Nov 30 2014
Omar Bakri Muhammad, radical Muslim hate preacher linked to Lee Rigby killers, justifies murder of women and children who oppose ISIS
An extremist Muslim preacher who is said to have played role in radicalizing the murderers of soldier Lee Rigby has attempted to justify the killing of those fighting jihadis in Syria and Iraq. Omar Bakri Muhammad, who was known as the Tottenham Ayatollah, has been openly using Facebook to say that it is sometimes necessary to kill women and children sheltering in schools and hospitals.
UK Daily Mail Bakri, who is banned from Britain and is facing terrorism charges in Lebanon, has been blamed for radicalizing several young extremists, including the killers of Lee Rigby, Michael Adebolajo and Michael Adebowale. His posts on the social media site come just days after several websites were criticized for not raising the alarm about extreme messages posted by one of the killers of British soldier Lee Rigby in the six months before his death.
On his account, which has now been deleted from Facebook, he the made a post under the title ‘killing women and children.’ According to the Sunday Telegraph, he wrote that even though this was not usually permitted, he added: ‘One must distinguish between killing women and children and the Mujahideen fighting the Kuffar (non-believers) wherever they find them, whether that be in a school or hospital or elsewhere.’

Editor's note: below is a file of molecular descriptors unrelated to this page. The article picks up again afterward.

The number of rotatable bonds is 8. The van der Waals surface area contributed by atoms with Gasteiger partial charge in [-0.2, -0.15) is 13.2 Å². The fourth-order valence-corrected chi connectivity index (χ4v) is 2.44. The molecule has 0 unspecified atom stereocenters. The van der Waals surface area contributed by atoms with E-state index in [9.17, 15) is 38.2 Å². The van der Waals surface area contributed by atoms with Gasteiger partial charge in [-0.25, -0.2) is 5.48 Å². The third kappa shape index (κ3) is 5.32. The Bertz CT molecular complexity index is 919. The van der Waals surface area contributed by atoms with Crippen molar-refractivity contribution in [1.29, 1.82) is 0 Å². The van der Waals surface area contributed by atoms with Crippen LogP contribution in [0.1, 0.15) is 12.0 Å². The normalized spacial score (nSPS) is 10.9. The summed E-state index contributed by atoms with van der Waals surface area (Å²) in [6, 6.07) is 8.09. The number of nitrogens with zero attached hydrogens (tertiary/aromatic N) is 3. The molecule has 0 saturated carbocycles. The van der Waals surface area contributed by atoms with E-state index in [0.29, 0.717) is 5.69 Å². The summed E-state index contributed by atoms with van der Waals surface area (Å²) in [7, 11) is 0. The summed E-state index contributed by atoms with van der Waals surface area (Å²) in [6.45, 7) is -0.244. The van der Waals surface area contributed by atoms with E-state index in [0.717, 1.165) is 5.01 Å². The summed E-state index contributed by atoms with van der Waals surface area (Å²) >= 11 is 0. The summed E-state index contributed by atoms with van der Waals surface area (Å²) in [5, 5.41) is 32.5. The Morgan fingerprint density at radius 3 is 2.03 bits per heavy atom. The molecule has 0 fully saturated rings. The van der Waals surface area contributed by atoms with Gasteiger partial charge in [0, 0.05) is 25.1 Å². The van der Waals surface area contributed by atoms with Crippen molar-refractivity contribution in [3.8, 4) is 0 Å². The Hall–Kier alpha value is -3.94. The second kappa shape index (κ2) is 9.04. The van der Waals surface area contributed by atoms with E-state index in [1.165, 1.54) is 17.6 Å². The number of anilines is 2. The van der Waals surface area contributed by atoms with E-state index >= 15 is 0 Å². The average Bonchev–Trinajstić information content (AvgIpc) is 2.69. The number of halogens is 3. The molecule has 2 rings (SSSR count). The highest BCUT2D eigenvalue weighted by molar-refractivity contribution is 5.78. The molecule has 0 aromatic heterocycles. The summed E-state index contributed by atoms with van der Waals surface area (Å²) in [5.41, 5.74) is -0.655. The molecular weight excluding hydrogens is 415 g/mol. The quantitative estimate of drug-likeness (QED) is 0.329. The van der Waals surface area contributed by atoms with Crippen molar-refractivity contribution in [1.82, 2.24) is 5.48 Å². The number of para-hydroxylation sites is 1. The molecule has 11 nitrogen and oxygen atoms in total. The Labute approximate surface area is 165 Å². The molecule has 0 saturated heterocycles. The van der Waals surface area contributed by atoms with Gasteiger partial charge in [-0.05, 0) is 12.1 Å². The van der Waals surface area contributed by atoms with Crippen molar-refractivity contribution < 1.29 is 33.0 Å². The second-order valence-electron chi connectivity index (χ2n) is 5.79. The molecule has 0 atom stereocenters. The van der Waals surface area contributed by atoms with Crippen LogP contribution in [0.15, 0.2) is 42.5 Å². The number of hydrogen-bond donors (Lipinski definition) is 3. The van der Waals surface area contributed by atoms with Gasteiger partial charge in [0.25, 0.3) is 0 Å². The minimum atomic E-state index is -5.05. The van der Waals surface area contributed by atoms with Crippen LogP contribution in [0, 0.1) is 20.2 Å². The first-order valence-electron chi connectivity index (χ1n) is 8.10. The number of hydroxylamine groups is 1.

He also added that the Mujahideen must kill people who do not believe in the extreme version (actually, it is the only version) of Islam, ‘wherever they find them’. A Facebook spokesman told the newspaper they don’t comment on individual cases but added they do not permit terrorist material on their site.
Bakri, believed to be 54 now, was previously the London-based spiritual leader of the extremist Islamic group Al-Muhajiroun. He previously live in London and was under investigation by UK police after he called for young British Muslims to take up arms and join Al Qaeda.
On the London bombings it was also reported that Bakri referred to the four suicide bombers who killed 56 people on July 7 as ‘the fantastic four’. He said the British people were to blame for the terror attacks on the capital because they ‘did not make enough effort to stop its own government committing its own atrocities in Iraq and Afghanistan’.